To repair the 40-year-old Hood Canal Bridge, which connects the cities of the northern Olympic Peninsula with the Seattle area, the Washington State Department of Transportation needed to build floating concrete pontoons. For a construction site, it chose an abandoned lumber mill in the sheltered harbor of Port Angeles.
The Lower Elwha Klallam Tribe knew that there had once been a tribal village on the harbor, but preliminary excavations at the abandoned mill failed to find any evidence of the prehistoric site. Within a few weeks, though, construction work uncovered a 1,700-year-old village containing eight longhouses and over 5,000 artifacts, and a cemetery with 264 intact human skeletons. "Day by day, the evidence of the village (was) being destroyed," says tribal chairwoman Frances Charles.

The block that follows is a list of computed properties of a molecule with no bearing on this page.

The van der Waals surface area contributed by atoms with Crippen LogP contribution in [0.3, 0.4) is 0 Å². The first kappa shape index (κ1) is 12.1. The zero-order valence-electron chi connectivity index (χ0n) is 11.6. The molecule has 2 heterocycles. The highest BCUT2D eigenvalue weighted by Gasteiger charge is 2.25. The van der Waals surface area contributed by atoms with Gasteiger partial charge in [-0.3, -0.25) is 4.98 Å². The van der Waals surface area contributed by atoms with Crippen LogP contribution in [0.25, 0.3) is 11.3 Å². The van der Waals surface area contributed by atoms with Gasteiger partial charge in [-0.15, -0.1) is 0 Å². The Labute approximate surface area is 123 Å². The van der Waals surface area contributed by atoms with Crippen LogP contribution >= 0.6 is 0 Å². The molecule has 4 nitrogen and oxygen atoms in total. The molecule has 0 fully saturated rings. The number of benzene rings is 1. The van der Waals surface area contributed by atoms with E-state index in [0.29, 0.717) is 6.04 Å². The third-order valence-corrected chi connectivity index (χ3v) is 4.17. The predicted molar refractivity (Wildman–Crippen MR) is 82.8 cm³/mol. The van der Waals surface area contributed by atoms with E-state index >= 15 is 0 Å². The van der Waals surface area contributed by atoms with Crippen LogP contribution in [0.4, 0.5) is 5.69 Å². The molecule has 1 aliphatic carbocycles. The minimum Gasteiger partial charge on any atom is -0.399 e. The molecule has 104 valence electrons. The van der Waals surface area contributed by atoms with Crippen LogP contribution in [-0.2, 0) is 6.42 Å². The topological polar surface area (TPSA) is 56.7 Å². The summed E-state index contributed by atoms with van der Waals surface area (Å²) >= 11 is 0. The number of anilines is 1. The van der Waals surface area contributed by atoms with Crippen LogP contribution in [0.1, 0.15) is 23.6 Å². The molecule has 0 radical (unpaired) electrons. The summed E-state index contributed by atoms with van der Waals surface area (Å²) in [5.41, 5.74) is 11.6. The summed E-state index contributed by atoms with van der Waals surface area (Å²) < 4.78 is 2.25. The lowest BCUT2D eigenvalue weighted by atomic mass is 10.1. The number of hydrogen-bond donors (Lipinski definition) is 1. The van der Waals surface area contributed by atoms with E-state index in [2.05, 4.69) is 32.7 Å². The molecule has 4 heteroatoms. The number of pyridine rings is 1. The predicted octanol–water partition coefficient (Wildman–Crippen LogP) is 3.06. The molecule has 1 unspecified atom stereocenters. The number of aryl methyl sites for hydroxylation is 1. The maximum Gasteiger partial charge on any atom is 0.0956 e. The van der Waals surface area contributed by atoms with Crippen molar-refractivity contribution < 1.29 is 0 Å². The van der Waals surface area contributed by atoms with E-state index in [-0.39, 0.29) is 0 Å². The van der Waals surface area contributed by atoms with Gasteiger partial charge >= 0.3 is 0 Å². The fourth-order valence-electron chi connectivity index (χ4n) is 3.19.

On Dec. 21, the state, under pressure from the tribe, halted construction at the mill site. Completion of the bridge project has been delayed indefinitely while the state looks for another location.
- Heather Brenner on Rural counties to lose the most from defunded lands programs
- Louis F Good on Navajo election shakes up Grand Canyon development plans
- Warren Anderson on Canadian water for California’s drought?
- Joel Barnes on Navajo election shakes up Grand Canyon development plans
- Louis F Good on Oath Keepers show up for a public lands dispute in Oregon